Many procedures in modern clinical medicine rely on the use of electronic implants in treating conditions that range from acute coronary events to traumatic injury1,2. However, standard permanent electronic hardware acts as a nidus for infection: bacteria form biofilms along percutaneous wires, or seed haematogenously, with the potential to migrate within the body and to provoke immune-mediated pathological tissue reactions3,4. The associated surgical retrieval procedures, meanwhile, subject patients to the distress associated with re-operation and expose them to additional complications5,6,7,8. Here, we report materials, device architectures, integration strategies, and in vivo demonstrations in rats of implantable, multifunctional silicon sensors for the brain, for which all of the constituent materials naturally resorb via hydrolysis and/or metabolic action9,10,11,12, eliminating the need for extraction. Continuous monitoring of intracranial pressure and temperature illustrates functionality essential to the treatment of traumatic brain injury2,13; the measurement performance of our resorbable devices compares favourably with that of non-resorbable clinical standards. In our experiments, insulated percutaneous wires connect to an externally mounted, miniaturized wireless potentiostat for data transmission. In a separate set-up, we connect a sensor to an implanted (but only partially resorbable) data-communication system, proving the principle that there is no need for any percutaneous wiring. The devices can be adapted to sense fluid flow, motion, pH or thermal characteristics, in formats that are compatible with the body’s abdomen and extremities, as well as the deep brain, suggesting that the sensors might meet many needs in clinical medicine.
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S.-K.K. and co-workers are funded by the Defense Advanced Research Projects Agency. J.G.M. is supported by the National Institute of Mental Health, grant F31MH101956. The authors thank M. R. Bruchas at Washington University School of Medicine for providing immunohistochemistry facilities; M. R. MacEwan at Washington University School of Medicine for discussions on animal protocols; A. Manocchi at Transient Electronics Inc. for performing the dissolution test of polyanhydride; and H. Ning at Xerion Advanced Battery Corporation for assistance with running the BET measurements. H.C. was a Howard Hughes Medical Institute International Student Research Fellow. S.-W.H. was supported by the Basic Science Research Program through the National Research Foundation of Korea (NRF) funded by the Ministry of Education (grant NRF-2015R1C1A1A02037560). G.P. and K.M.L. were supported by the Basic Science Research Program through the National Research Foundation of Korea (NRF) funded by the Ministry of Science, ICT, and Future Planning (grants NRF-2007-00107 and NRF-2013M3A9D3045719).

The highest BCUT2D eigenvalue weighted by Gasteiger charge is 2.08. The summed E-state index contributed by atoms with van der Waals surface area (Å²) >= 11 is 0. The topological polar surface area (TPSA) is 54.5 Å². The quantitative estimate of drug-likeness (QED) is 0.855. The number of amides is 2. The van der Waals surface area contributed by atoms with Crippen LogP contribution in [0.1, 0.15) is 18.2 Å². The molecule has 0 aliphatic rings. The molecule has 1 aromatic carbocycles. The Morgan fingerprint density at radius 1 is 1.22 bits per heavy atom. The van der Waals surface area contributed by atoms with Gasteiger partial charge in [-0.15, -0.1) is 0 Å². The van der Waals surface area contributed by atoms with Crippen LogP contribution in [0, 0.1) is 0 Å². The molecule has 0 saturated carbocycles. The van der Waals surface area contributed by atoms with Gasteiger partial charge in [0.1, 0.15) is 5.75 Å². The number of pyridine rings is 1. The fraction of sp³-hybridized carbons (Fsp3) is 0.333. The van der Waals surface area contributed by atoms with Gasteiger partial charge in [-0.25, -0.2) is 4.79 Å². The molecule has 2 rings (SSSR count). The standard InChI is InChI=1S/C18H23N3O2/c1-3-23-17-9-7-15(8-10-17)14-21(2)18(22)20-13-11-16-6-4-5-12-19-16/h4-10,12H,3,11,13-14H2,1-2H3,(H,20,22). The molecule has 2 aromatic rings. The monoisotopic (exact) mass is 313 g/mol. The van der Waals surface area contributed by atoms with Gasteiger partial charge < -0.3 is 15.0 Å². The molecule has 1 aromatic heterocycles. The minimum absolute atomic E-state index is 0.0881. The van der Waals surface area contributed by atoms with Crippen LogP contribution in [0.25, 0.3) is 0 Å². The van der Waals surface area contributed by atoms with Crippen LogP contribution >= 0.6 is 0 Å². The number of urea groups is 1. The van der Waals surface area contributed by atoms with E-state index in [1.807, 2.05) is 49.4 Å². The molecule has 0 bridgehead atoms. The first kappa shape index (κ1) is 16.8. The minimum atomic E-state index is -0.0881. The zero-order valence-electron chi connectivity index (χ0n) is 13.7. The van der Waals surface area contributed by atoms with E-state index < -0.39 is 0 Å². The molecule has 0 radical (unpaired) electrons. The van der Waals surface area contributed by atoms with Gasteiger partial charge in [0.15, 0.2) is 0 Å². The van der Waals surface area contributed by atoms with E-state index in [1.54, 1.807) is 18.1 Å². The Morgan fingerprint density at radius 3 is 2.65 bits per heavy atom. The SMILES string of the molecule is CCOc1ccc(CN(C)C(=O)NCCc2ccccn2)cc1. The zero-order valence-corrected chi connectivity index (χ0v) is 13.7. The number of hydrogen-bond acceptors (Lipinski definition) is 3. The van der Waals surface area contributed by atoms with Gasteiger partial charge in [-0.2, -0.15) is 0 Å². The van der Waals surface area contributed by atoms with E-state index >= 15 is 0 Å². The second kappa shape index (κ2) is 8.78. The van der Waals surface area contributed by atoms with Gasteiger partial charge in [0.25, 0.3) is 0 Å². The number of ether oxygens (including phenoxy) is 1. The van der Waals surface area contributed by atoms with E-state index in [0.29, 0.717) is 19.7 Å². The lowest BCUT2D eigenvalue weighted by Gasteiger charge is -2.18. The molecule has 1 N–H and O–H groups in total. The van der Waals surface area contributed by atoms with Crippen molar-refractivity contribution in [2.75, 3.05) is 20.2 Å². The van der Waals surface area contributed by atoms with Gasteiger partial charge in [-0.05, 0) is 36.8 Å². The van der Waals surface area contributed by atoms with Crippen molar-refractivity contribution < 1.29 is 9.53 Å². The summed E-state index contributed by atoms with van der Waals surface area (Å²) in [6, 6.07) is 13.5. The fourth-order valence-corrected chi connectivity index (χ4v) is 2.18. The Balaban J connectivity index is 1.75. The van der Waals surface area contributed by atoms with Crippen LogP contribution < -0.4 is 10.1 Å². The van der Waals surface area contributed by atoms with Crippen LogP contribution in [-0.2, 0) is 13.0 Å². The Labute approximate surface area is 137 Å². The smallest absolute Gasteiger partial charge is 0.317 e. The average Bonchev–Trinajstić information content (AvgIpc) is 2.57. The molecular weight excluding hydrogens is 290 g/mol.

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This file contains Supplementary Methods and Discussion, Supplementary References, Supplementary Table 1 and Supplementary Figures 1-39.
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npj Materials Degradation (2018)